• Characterization and localization of a flagellar-specific membrane glycoprotein in Euglena [27].
  • The small subunit (SSU) of ribulose 1-5 bisphosphate carboxylase/oxygenase is a 15 kd protein in Euglena gracilis [28].
  • Antibodies raised against the Sarkosyl-insoluble, major flagellar glycoprotein fraction, mastigonemes, were used to determine the source of flagellar surface glycoproteins and to define the general properties of flagellar surface assembly in Euglena [29].

Gene context of Euglena

  • The psbF locus of Euglena gracilis chloroplast DNA has an unusual 1042 nt group II intron that appears to be formed from the insertion of one group II intron into structural domain V of a second group II intron [30].
  • The Euglena psbA gene contains four introns of size 435, 443, 434, and 617 bp [31].
  • The splicing of a 409 nucleotide intron from the Euglena gracilis chloroplast ribosomal protein S3 gene (rps3) was examined by cDNA cloning and sequencing, and northern hybridization [32].
  • The Euglena gracilis chloroplast rpoB gene. Novel gene organization and transcription of the RNA polymerase subunit operon [33].
  • The psaA operon pre-mRNA of the Euglena gracilis chloroplast is processed into photosystem I and II mRNAs that accumulate differentially depending on the conditions of cell growth [34].

Analytical, diagnostic and therapeutic context of Euglena


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  3. Primary intermediate in the photocycle of a blue-light sensory BLUF FAD-protein, Tll0078, of Thermosynechococcus elongatus BP-1. Fukushima, Y., Okajima, K., Shibata, Y., Ikeuchi, M., Itoh, S. Biochemistry (2005) [Pubmed]
  4. Coomassie brilliant blue G-250 dye-binding technique for determination of autolytic protein breakdown in Euglena gracilis and comparison to other methods of autolysis measurement. Krauspe, R., Scheer, A. Anal. Biochem. (1986) [Pubmed]
  5. Demonstration of vitamin B12 analogues in human sera not detected by microbiological assay. Chanarin, I., Muir, M. Br. J. Haematol. (1982) [Pubmed]
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  8. Biosynthesis of chloroplast transfer RNA in a spinach chloroplast transcription system. Gruissem, W., Greenberg, B.M., Zurawski, G., Prescott, D.M., Hallick, R.B. Cell (1983) [Pubmed]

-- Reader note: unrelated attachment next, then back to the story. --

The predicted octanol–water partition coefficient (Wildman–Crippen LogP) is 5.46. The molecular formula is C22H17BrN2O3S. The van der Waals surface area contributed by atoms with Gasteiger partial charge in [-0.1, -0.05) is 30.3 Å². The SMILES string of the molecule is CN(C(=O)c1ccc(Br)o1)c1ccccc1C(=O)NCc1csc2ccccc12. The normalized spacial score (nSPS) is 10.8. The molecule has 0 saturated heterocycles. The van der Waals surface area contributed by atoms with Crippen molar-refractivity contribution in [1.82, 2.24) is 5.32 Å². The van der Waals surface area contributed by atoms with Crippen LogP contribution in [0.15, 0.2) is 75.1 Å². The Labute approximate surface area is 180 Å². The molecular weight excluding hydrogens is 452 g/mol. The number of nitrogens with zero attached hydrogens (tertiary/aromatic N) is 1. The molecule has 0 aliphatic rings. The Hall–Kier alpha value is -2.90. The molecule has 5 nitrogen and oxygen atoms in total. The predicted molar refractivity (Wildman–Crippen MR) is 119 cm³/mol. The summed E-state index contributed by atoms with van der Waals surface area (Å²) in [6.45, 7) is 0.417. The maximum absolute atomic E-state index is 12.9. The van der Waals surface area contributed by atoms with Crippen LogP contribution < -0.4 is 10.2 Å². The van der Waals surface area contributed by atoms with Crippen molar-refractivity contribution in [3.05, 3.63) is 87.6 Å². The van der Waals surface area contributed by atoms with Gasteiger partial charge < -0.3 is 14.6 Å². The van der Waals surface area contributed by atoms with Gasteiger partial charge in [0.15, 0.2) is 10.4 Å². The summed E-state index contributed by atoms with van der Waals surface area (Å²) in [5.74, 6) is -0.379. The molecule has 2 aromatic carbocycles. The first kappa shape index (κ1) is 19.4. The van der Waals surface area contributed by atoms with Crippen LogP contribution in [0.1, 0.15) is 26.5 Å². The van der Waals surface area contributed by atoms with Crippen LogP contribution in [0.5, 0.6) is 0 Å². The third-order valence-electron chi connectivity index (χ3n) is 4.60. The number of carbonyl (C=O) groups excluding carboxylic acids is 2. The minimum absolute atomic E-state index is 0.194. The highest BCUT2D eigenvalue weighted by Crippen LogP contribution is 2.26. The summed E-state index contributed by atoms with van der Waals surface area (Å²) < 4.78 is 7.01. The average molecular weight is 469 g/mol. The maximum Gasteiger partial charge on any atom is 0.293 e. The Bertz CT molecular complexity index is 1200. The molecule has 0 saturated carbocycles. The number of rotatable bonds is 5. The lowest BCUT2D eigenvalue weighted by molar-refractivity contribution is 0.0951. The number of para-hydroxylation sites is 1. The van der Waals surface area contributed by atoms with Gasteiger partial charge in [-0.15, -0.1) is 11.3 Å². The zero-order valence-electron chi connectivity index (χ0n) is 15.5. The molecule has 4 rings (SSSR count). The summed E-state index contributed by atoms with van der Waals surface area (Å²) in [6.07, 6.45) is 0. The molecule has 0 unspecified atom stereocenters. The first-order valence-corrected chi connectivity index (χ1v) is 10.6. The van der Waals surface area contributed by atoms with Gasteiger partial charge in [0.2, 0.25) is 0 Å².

9. The first nucleotide sequence of an organelle transfer RNA: chloroplastic tRNAphe. Chang, S.H., Brum, C.K., Siberklang, M., RajBhandary, U.L., Hecker, L.I., Barnett, W.E. Cell (1976) [Pubmed]
  10. Effects of iron-, manganese-, or magnesium-deficiency on the growth and morphology of Euglena gracilis. Hilt, K.L., Gordon, P.R., Hein, A., Caulfield, J.P., Falchuk, K.H. J. Protozool. (1987) [Pubmed]
  11. Evolution of ornithine decarboxylase activity during the cell cycle of Euglena gracilis Z in synchronous culture. Influence of vitamin B-12. Lafarge-Frayssinet, C., Bertaux, O., Valencia, R., Frayssinet, C. Biochim. Biophys. Acta (1978) [Pubmed]
  12. Individual 1H-NMR assignments for the heme groups and the axially bound amino acids and determination of the coordination geometry at the heme iron in a mixture of two isocytochromes c-551 from Rhodopseudomonas gelatinosa. Senn, H., Wüthrich, K. Biochim. Biophys. Acta (1983) [Pubmed]
  13. Antitumor activity of paramylon on sarcoma-180 in mice. Quesada, L.A., de Lustig, E.S., Marechal, L.R., Belocopitow, E. Gann = Gan. (1976) [Pubmed]
  14. Synthesis, antimicrobial testing and QSAR study of new 2-phenylethenylbenzothiazolium salts substituted by cyclic amines. Magdolen, P., Zahradník, P., Foltínová, P. Die Pharmazie. (2000) [Pubmed]
  15. Cytochrome c oxidase as the receptor molecule for chemoaccumulation (chemotaxis) of Euglena toward oxygen. Miller, S., Diehn, B. Science (1978) [Pubmed]
  16. Conformational transitions of a cytochrome c having a single thioether bridge. Brems, D.N., Stellwagen, E. J. Biol. Chem. (1983) [Pubmed]
  17. Possible roles of protein kinase A in cell motility and excystation of the early diverging eukaryote Giardia lamblia. Abel, E.S., Davids, B.J., Robles, L.D., Loflin, C.E., Gillin, F.D., Chakrabarti, R. J. Biol. Chem. (2001) [Pubmed]